Chinese manufacturers are in a much greater perplexity. Although the domestic market will be at least comparable to that of last year, the confinement in a large number of regions of the world and especially in the large client countries will lead to a serious crisis of overproduction. Demand will weaken. New production facilities will increase the available volume. Already, the prices noted by three research organisations, which we are passing on, are falling this week. The trend will continue and perhaps accelerate at least during the month of April.
Two deep-seated trends in perception are opposed
The "as before".
Beyond this overview of the photovoltaic activity in some countries, there are two profound trends in perception. There is the one that believes that the four previous epidemics that have occurred over the last twenty years have changed nothing in the world organisation. The proponents of this orientation believe that the coronavirus will not change anything again and that the same habits and ways of thinking will continue to prevail. They keep the same language, the same arguments, and therefore the same strategy (defending their own turf). The result of this current of thought is that the forecasts made at the beginning of the year for global facilities will be broadly respected, with a trough in activity in the second quarter, which will be filled in the second half of the year. In 2021, we will return to the old trend. The world will be in the continuity of its past: an oil that will go back to its $60 a barrel trend, the attraction of renewable energies, an identical social organisation, life will resume as before.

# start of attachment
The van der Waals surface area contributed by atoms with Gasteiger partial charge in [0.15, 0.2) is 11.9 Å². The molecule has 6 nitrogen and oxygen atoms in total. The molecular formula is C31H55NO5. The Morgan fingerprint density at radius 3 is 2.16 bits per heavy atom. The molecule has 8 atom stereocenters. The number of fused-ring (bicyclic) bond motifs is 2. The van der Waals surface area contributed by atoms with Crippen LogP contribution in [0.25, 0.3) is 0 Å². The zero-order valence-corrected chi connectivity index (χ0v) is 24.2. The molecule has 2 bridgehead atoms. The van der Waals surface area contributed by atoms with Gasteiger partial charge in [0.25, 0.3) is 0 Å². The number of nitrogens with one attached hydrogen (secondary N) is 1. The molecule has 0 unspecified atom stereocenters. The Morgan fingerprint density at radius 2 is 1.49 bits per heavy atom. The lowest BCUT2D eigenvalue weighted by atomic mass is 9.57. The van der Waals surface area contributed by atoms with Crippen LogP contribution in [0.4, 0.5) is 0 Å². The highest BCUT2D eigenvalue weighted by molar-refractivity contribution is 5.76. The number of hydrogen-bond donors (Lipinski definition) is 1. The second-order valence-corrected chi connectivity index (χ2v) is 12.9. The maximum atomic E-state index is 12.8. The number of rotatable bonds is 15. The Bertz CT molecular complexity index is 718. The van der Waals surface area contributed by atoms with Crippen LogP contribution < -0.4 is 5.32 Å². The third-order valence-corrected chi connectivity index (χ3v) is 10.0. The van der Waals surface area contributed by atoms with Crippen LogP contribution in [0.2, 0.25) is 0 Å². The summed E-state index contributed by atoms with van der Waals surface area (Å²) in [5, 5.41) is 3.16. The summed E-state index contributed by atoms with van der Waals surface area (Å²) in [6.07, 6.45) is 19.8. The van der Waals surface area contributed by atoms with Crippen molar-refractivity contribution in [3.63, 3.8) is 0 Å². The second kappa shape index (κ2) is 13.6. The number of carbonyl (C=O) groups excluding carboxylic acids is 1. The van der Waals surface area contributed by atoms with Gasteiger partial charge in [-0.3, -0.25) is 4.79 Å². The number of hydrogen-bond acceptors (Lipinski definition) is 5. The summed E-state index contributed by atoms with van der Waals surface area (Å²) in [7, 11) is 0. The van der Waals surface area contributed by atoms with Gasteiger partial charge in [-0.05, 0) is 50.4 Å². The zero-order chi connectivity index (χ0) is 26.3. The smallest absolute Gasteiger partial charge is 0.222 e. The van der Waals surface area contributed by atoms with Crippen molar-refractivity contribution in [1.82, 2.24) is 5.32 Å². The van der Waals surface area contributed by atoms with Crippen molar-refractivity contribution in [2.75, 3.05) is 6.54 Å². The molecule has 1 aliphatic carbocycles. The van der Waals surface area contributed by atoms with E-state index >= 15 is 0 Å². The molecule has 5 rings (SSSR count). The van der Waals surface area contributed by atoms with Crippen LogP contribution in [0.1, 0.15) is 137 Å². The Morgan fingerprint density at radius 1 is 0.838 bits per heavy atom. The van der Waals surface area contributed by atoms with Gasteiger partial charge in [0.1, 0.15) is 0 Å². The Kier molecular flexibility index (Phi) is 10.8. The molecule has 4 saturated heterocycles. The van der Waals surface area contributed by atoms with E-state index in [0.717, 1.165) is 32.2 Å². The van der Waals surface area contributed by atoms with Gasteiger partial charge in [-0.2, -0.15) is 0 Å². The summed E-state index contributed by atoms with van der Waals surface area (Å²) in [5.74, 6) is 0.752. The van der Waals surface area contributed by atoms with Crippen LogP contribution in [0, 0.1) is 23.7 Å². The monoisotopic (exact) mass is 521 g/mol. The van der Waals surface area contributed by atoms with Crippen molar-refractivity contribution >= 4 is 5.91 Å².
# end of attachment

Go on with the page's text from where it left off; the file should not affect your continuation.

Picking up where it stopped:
The other trend is betting on a pandemic that is more difficult to eradicate, and with possibilities of resurgence. This will prevent a return to business as usual. Containment will be longer and more general throughout the planet; habits will be changed by the obligation to remain confined; oil will remain permanently low because factories will be out of action for longer as will car traffic. The social consequences will be considerable because a certain part of the population will no longer work or have less income. The reduction in the French and global standard of living will be significant. Some will demand work and wages, with the political consequences that will follow. Because of cheap oil, renewable energies may not be as easily established in 2021 as in 2019. Energy purchase contracts may then no longer be concluded. RE would no longer be the priority in a world of primary needs for food and survival.
The two alternatives are not antinomic, but the proportion of one or the other in the final mix is as yet unknown.